Well, I'm not so sure the end result of the examples you suggest will be a "quiet, submissive marriage," though assuredly, legally, the women will be "under their husband's authority." The role of the squelched woman grew and grew over the centuries--authors of Western Civilization suggest archaeological evidence indicates that the squelching of women's personal (as opposed to legal) rights and power began innocently enough after the great plague of the 14th century when the marriage contract came to include the promise to the father from the groom that the woman would be protected and kept safely at home--and away from the killing plague--all her life. Compare Wealhtheow of Beowulf to Shakespeare's Rosalind then to a Victorian woman and--if looking through an unbiased perspective--it must come clear that personal power is a hallmark of both Queen Wealhtheow and Shakespeare's heroines--even our shrew as she manipulates her situation after allowing her husband to "charm" her.
So many people think that Shakespeare's female characters are weak. This idea must come from Hamlet, a play in which both Ophelia and Gertrude seem quite submissive to the men in their lives. However, I agree with you. Many of Shakespeare's women are strong and independent. Unfortunately, many of those who are strong and independent do not end up settling into a quiet marriage in which they are the submissive partner. More often, they die for their values. Take Emilia in Othello, for instance. She tells Iago that she will not obey him. She will tell the truth about her mistress Desdemona even if it cost her her marriage, even if it cost her her life. Iago kills her, but not before she brings him down. Emilia becomes, to me, the most heroic character of the play. It seems that Shakespeare portrays both males and females trapped in their particular social roles. The attempt to break free of these roles, in a tragedy at least, often results in death.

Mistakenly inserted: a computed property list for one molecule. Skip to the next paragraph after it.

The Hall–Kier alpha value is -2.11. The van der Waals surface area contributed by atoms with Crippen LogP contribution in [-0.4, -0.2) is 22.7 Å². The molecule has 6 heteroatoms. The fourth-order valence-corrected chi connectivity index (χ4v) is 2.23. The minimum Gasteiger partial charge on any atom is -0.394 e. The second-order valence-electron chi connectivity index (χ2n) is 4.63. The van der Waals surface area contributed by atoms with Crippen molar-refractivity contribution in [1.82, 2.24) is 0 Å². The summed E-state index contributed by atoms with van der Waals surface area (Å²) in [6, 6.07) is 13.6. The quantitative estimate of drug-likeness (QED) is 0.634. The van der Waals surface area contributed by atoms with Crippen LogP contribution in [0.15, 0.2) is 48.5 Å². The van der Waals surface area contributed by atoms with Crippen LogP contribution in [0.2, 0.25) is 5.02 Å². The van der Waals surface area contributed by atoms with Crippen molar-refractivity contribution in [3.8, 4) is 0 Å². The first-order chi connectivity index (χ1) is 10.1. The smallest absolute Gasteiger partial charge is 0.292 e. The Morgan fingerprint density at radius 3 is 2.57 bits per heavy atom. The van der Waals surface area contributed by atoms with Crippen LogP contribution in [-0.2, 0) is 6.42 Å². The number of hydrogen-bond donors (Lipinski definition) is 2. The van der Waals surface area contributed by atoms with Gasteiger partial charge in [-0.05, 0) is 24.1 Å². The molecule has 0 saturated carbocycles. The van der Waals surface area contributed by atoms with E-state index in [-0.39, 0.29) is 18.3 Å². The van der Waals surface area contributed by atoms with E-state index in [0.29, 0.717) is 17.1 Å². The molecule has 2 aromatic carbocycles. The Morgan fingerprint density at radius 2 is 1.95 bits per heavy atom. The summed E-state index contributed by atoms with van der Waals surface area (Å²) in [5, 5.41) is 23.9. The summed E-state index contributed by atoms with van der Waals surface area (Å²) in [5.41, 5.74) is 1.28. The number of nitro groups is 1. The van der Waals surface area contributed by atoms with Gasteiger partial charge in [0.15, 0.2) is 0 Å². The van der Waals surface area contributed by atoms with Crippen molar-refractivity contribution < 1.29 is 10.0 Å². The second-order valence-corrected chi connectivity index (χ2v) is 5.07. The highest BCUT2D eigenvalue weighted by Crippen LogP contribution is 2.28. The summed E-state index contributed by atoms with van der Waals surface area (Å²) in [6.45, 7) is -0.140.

There are probably several ways to look at this question. If we can loosely define Shakespeare's heroes as also "tragic" heroes, I would look closer at Hamlet. As mentioned above, Gertrude and Ophelia seem to be victims, and I would agree with this regarding Ophelia. She is young and knows so little of court life.
However, with Gertrude, I have to admit that I have always felt Gertrude was pretty shrewd, even as she tried to walk a line between making sure she was taken care of and watching out for her son. She does marry (scandalously, the Elizabethans thought) her brother-in-law. And if Hamlet can see a vast difference between the two men (Old Hamlet and Claudius), certainly so can Gertrude. However, in a society where women were NOT the masters of their own fates, Gertrude may do what is necessary to continue to live a life as she is accustomed to, while also keeping an eye on her son. Had Claudius continued to rule and some day died, it stands to reason that Hamlet would become King. And perhaps our girl Gertrude had a mother's desire to protect not only her son from "the changing fortunes" of court life, but to watch over his inheritance as well. Even when Gertrude knows the whole truth about her new husband, she artfully keeps the knowledge from him, showing that perhaps she is not as weak as one might think. Did Shakespeare mean to make her a strong female character? Who knows? But once art is released to the "public arena," especially in a more modern setting, she may take on a totally new dimension beyond what the Bard intended. Gertrude has my vote as a strong woman—though she also is taken down by her scheming husband who is more treacherous than she is loving and supportive of her son, and mindful of watching out for herself.